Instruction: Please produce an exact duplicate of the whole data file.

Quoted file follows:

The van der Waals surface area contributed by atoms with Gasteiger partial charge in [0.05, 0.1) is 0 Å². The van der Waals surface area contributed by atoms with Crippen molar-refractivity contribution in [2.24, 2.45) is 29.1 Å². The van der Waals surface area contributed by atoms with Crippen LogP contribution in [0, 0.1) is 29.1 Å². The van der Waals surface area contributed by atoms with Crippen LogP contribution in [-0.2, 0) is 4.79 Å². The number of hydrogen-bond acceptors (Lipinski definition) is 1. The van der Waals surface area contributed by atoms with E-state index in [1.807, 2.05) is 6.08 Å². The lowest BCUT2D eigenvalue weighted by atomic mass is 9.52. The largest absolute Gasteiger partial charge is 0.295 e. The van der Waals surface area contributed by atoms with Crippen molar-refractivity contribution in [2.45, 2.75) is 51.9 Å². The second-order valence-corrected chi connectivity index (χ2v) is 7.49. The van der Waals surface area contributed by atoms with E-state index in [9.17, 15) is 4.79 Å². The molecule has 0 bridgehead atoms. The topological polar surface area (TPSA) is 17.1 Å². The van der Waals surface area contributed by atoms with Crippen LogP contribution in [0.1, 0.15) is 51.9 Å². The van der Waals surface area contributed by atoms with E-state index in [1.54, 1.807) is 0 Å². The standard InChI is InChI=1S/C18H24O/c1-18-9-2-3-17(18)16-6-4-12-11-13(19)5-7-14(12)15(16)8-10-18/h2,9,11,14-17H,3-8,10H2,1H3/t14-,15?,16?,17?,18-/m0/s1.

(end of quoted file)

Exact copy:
The van der Waals surface area contributed by atoms with Gasteiger partial charge in [0.05, 0.1) is 0 Å². The van der Waals surface area contributed by atoms with Crippen molar-refractivity contribution in [2.24, 2.45) is 29.1 Å². The van der Waals surface area contributed by atoms with Crippen LogP contribution in [0, 0.1) is 29.1 Å². The van der Waals surface area contributed by atoms with Crippen LogP contribution in [-0.2, 0) is 4.79 Å². The number of hydrogen-bond acceptors (Lipinski definition) is 1. The van der Waals surface area contributed by atoms with E-state index in [1.807, 2.05) is 6.08 Å². The lowest BCUT2D eigenvalue weighted by atomic mass is 9.52. The largest absolute Gasteiger partial charge is 0.295 e. The van der Waals surface area contributed by atoms with Crippen molar-refractivity contribution in [2.45, 2.75) is 51.9 Å². The second-order valence-corrected chi connectivity index (χ2v) is 7.49. The van der Waals surface area contributed by atoms with E-state index in [9.17, 15) is 4.79 Å². The molecule has 0 bridgehead atoms. The topological polar surface area (TPSA) is 17.1 Å². The van der Waals surface area contributed by atoms with Crippen LogP contribution in [0.1, 0.15) is 51.9 Å². The van der Waals surface area contributed by atoms with E-state index in [1.54, 1.807) is 0 Å². The standard InChI is InChI=1S/C18H24O/c1-18-9-2-3-17(18)16-6-4-12-11-13(19)5-7-14(12)15(16)8-10-18/h2,9,11,14-17H,3-8,10H2,1H3/t14-,15?,16?,17?,18-/m0/s1.